Research continues to reveal the many contributions climate has on controlling ecosystems at scales ranging from growth, reproduction, and even the survival of individual organisms (Wang); so who’s to say the same cannot be said about infectious bacteria living in the same environments? This question/idea is not recent, around 415 BC Hippocrates was one of the first to contemplate that diseases were caused naturally (not as a punishment from the gods) and that that there was a possible connection between them and the climate (Lipp).
In the 20th century concerns began to circulate around the impact of humans and our alterations to terrestrial and aquatic habitats; this coupled with an obvious changing global climate, resulted in a combination of disciplinary efforts to understand how such changes might affect human health. These alterations outcomes are now thought to change the geographic range of many pathogens, potentially increasing exposure and risk of infection for humans (Lipp). For example, the slow warming of Earth by green house gasses and related environmental changes are commonly linked to algae growth and associated plankton blooms, these events could considerably influence the dispersal of one of the most common water-borne diseases, cholera (Sattenspiel).
Cholera is a water bourn disease (transmitted through the ingestion of contaminated water) caused by the bacterium Vibrio cholerae. It infects the intestine “causing acute intestinal illness with watery, profuse diarrhea and rapid dehydration, followed over half the time by death, sometimes within a few hours of the first symptoms,” (Sattenspiel). “In 2004, 70% of all cholera cases identified were in the regions of Southeastern Africa, Northern Africa and Central Africa (figure 3). Mozambique had the highest count of cholera cases, at twenty thousand,” (Worldmapper). The most important treatment for cholera is quick rehydration of fluids and electrolytes. There is an antibiotic for this disease that can help reduce the large amount of fluids needed to cure a person, but in most cases of sudden outbreak its availability at the quantity needed is usually inaccessible (Butler).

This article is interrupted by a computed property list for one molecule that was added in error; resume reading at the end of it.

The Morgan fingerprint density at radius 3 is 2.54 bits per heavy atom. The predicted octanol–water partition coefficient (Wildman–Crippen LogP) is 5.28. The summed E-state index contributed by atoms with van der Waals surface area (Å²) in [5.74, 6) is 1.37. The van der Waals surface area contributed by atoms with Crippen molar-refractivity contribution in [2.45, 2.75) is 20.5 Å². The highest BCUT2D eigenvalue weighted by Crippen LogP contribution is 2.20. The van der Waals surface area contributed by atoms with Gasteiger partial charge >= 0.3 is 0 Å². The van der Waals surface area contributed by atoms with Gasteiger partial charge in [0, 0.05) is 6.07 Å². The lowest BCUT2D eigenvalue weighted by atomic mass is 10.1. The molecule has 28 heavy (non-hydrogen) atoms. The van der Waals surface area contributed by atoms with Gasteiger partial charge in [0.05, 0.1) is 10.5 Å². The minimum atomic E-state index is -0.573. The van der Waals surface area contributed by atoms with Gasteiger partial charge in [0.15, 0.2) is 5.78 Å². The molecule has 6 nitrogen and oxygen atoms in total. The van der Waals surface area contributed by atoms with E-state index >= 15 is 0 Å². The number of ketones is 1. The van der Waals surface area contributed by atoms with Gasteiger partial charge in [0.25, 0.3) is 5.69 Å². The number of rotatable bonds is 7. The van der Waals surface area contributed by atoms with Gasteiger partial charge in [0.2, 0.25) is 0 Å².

Only in 1997, was V. cholerae officially recognized as a natural occurring member of the aquatic microbial community; commonly found in river, estuary, and coastal water environments in almost every part of the world (Lipp). These naturally occurring hot spots can some times be the onset of epidemics, but usually only when some environmental or socioeconomic cue occurs. Instances like this usually occur when the bacteria comes in contact with infected stool, poor sanitary conditions, or a natural disaster that exacerbates bacterial population numbers past a threshold point, resulting in outbreaks. However despite the natural worldwide occurrence of this causative bacterium, only certain regions of the world (tropics and subtropics) can maintain endemicity of the disease (Lipp).
A survival trait that cholera has acquired is the ability to go dormant for long periods of time. Before this trait was revealed, scientists and epidemiologist were puzzled at how this disease could disappear for decades and then suddenly return to places that it was once thought to be eradicated from and in places that it had never been seen before. It is though that during periods between epidemics V. cholerae was able to adopt and enter a state of low metabolic activity where no dividing of the cells occurred, but they are still alive. This gave the bacteria a huge advantage, allowing it to survive in extreme conditions that would normally kill it. Only when favorable environmental factors return, can reversion back into a metabolic state happen (Reyburn).
Another hypothesis as to why cases of cholera can turn up any time, anywhere is that it has a symbiotic relationship with zooplankton. The bacteria frequently are found on the hard upper shell of zooplankton as well...